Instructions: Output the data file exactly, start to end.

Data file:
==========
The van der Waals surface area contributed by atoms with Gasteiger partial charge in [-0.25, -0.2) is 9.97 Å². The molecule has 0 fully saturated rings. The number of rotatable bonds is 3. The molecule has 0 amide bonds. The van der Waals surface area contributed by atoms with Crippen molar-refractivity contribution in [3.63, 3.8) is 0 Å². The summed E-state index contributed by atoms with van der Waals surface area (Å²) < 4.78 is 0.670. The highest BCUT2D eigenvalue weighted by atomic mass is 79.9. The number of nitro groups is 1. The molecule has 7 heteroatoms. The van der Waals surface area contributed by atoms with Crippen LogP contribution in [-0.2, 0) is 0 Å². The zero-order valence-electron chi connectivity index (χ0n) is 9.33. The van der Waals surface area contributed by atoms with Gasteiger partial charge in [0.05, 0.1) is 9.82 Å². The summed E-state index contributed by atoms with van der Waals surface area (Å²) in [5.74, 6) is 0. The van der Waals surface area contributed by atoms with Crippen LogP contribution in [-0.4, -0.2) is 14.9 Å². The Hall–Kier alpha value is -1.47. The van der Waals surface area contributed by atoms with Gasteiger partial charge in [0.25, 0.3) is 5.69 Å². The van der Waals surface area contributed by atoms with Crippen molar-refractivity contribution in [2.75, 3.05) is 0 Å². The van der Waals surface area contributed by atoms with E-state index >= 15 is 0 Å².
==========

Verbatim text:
The van der Waals surface area contributed by atoms with Gasteiger partial charge in [-0.25, -0.2) is 9.97 Å². The molecule has 0 fully saturated rings. The number of rotatable bonds is 3. The molecule has 0 amide bonds. The van der Waals surface area contributed by atoms with Crippen molar-refractivity contribution in [3.63, 3.8) is 0 Å². The summed E-state index contributed by atoms with van der Waals surface area (Å²) < 4.78 is 0.670. The highest BCUT2D eigenvalue weighted by atomic mass is 79.9. The number of nitro groups is 1. The molecule has 7 heteroatoms. The van der Waals surface area contributed by atoms with Crippen LogP contribution in [-0.2, 0) is 0 Å². The zero-order valence-electron chi connectivity index (χ0n) is 9.33. The van der Waals surface area contributed by atoms with Gasteiger partial charge in [0.05, 0.1) is 9.82 Å². The summed E-state index contributed by atoms with van der Waals surface area (Å²) in [5.74, 6) is 0. The van der Waals surface area contributed by atoms with Crippen LogP contribution in [-0.4, -0.2) is 14.9 Å². The Hall–Kier alpha value is -1.47. The van der Waals surface area contributed by atoms with Gasteiger partial charge in [0.25, 0.3) is 5.69 Å². The van der Waals surface area contributed by atoms with Crippen molar-refractivity contribution in [2.75, 3.05) is 0 Å². The van der Waals surface area contributed by atoms with E-state index >= 15 is 0 Å².